In Mailey’s 10 for 66 and all that, published by Phoenix in 1958, the great Australian wrist spinner admits that “The only picture I had in my room was a pin-up of Victor Trumper, a replica of the one at Lord’s which shows a beautiful off drive.”
He even sketches his own cartoon of the nervous youngster unable to sleep in his bed as he contemplates opposing his hero in Saturday’s match between his Redfern and rivals Paddington.
Mailey’s full description is a wonderful piece of cricket writing portraying this experience in the most human terms right down to the grumbling milkman who takes the Mailey family to task for failing to remember to put out the milk jug for him to fill.
The household must have been in turmoil with the prospect of their son bowling to the world’s greatest batsmen the next day and all the washing, re-washing, ironing and re-ironing of his cricket clothes that went on the night before the match.
Mailey even describes how he goes out in the morning to the Zetland Hotel to check the time. Either he is worried that the family’s clock might be wrong or the family’s economy couldn’t rise to owning a clock. He was labouring for a living at this time.
This wonderful wrist spinner takes us right there beside him, as if we were the batsmen not on strike and with the perfect view, alert to every sense including the ‘sweet song of a humming toy’ as the ball leaves the bowler’s hand.
The actual description of the encounter on the field is filled with technical detail that demonstrates Mailey’s ballistic knowledge of how spinning objects behave. His accounts of both the leg break fading under the influence rotations and then the draw from the googly’s off-spinning rotations implies that he knew how to manipulate the Magnus Effect even if he probably didn’t know the work of the German physicist directly.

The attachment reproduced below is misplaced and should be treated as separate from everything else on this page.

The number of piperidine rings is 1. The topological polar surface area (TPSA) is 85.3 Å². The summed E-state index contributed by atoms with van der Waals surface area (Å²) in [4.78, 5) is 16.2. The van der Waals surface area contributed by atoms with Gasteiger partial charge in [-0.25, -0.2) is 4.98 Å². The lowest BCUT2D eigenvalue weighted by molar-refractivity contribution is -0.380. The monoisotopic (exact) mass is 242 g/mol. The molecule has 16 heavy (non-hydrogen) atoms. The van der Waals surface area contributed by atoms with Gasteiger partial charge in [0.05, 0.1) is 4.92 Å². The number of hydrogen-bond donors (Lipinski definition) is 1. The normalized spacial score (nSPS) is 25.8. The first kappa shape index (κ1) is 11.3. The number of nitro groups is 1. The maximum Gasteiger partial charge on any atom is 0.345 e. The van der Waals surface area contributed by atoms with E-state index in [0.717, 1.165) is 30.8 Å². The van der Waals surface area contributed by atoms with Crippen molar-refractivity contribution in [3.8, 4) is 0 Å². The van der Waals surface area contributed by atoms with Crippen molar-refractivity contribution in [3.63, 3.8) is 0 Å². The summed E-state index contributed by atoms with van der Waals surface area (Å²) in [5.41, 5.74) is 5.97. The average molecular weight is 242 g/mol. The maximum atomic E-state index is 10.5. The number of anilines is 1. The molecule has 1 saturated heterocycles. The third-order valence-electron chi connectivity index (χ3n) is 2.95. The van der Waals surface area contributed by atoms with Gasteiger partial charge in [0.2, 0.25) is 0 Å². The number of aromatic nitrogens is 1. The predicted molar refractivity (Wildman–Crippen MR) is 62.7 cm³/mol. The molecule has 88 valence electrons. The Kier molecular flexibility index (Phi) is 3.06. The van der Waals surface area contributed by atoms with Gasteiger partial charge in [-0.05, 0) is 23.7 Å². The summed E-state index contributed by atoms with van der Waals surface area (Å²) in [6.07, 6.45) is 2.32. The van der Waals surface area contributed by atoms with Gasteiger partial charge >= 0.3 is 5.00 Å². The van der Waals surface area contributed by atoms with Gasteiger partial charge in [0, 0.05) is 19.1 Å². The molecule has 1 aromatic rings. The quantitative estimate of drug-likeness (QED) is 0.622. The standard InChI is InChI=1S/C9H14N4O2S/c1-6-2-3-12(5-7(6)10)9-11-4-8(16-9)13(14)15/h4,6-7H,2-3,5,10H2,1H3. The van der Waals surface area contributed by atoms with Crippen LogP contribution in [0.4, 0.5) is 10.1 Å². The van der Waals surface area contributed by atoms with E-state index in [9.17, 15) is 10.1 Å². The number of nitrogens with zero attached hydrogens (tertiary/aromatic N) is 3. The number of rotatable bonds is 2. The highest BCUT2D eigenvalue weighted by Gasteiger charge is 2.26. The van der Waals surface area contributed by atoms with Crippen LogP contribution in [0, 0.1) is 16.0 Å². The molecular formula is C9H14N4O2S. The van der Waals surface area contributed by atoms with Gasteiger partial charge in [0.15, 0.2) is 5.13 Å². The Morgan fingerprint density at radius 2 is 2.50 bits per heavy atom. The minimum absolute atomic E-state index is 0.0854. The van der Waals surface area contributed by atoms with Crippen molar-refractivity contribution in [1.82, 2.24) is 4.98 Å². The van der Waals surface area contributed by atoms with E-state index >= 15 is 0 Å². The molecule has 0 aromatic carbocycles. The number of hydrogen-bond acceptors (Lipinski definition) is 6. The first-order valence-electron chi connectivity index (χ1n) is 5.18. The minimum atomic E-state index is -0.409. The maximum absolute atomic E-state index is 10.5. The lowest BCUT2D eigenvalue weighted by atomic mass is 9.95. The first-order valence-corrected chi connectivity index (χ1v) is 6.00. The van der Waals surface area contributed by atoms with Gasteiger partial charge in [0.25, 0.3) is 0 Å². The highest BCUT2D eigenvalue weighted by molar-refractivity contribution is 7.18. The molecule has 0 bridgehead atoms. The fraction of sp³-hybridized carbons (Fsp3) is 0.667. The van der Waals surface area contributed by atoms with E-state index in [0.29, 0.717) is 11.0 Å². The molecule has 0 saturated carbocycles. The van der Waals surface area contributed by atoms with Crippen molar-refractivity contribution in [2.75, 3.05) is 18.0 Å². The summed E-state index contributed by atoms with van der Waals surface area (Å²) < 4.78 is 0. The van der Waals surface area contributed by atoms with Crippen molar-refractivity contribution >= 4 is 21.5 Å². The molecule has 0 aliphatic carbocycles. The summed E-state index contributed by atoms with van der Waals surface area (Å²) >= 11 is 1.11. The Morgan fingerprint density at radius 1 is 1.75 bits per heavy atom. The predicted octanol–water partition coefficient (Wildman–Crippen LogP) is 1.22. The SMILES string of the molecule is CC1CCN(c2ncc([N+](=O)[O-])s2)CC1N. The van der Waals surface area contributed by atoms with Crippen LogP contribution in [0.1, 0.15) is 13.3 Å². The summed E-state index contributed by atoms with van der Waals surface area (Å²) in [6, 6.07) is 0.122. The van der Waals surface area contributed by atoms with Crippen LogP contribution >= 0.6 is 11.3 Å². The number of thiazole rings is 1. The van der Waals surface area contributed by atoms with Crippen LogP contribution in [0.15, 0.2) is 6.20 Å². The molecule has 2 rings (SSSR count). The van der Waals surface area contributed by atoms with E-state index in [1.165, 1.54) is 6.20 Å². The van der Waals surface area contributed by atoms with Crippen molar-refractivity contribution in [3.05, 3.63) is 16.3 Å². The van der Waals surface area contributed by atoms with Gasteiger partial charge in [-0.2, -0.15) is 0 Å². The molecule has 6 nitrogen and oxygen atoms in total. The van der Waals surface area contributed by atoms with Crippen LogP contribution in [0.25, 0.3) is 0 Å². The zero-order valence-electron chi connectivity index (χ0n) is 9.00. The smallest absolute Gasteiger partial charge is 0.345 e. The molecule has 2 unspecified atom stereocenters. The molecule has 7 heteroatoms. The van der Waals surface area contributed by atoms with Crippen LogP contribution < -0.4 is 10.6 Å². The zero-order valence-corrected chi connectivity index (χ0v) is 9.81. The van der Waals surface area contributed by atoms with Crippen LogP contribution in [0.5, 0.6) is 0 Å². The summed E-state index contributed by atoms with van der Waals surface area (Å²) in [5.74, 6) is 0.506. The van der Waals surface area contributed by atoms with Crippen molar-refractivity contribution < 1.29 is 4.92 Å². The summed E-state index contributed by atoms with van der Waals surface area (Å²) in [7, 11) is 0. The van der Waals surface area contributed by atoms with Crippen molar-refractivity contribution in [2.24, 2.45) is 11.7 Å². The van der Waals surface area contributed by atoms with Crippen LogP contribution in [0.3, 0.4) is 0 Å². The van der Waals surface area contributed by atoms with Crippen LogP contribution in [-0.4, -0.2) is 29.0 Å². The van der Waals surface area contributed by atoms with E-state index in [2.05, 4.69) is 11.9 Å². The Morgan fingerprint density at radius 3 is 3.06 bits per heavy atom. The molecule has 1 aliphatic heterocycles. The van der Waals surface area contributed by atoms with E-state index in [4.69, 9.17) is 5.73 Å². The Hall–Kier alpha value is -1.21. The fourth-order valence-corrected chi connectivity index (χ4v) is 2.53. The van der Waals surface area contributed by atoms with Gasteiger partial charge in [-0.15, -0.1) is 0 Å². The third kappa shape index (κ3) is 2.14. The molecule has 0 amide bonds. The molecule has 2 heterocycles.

There is also the detailed explanation of how, when bowling the leg-break or the googly, he can alter the degree of accompanying top-spin that produces dip. He illustrates himself deliberately trading some turn for extra dip, just like Graham Swann’s flight variations, to deceive the batsman’s judgement of length. The ‘wrong ‘un’ he bowls that has Trumper stumped has the same toxic mixture of drift and dip that Warne’s wonderball leg-break to Gatting possessed.
Then, the glimpse of the humility of the Great Batsman, who has failed to pick the bosie from the hand and is too late when he sees the tell-tale draw to properly adjust his shot. The pat of the back of his bat in applause when he generously admits to this very young man that the ball was too good for him.
Third Man can be criticised for tampering with the text. He could just as well have written; ‘Mailey’s 10 for 66 and all that is a good read’ and left it at that. But TM thinks Mailey would have been tolerant and understanding.
In the same book, he himself invents a dinner shared by Trumper and Bradman and writes an imaginary conversation between them.
Although Mailey’s career links the two batsmen, his first tour was with Trumper to New Zealand, his last to Canada and the USA with Bradman the exercise was entirely fictional.
During the table talk, Trumper reveals the secrets of his success on sticky wickets. “I did a bit of cheating, I got the curator, Bill Jennings to water the end pitch before the boys came out to practice.”
“Ah, now I know why you were so good on wet wickets … you practised on them,” comments Bradman.
Third Man does not have to label the painting above, ‘How A.A. Mailey would have painted’ because in this case this fine view of The Valley of Peace, Christchurch, New Zealand, was in fact painted by the gifted Mailey.
Quite a talent.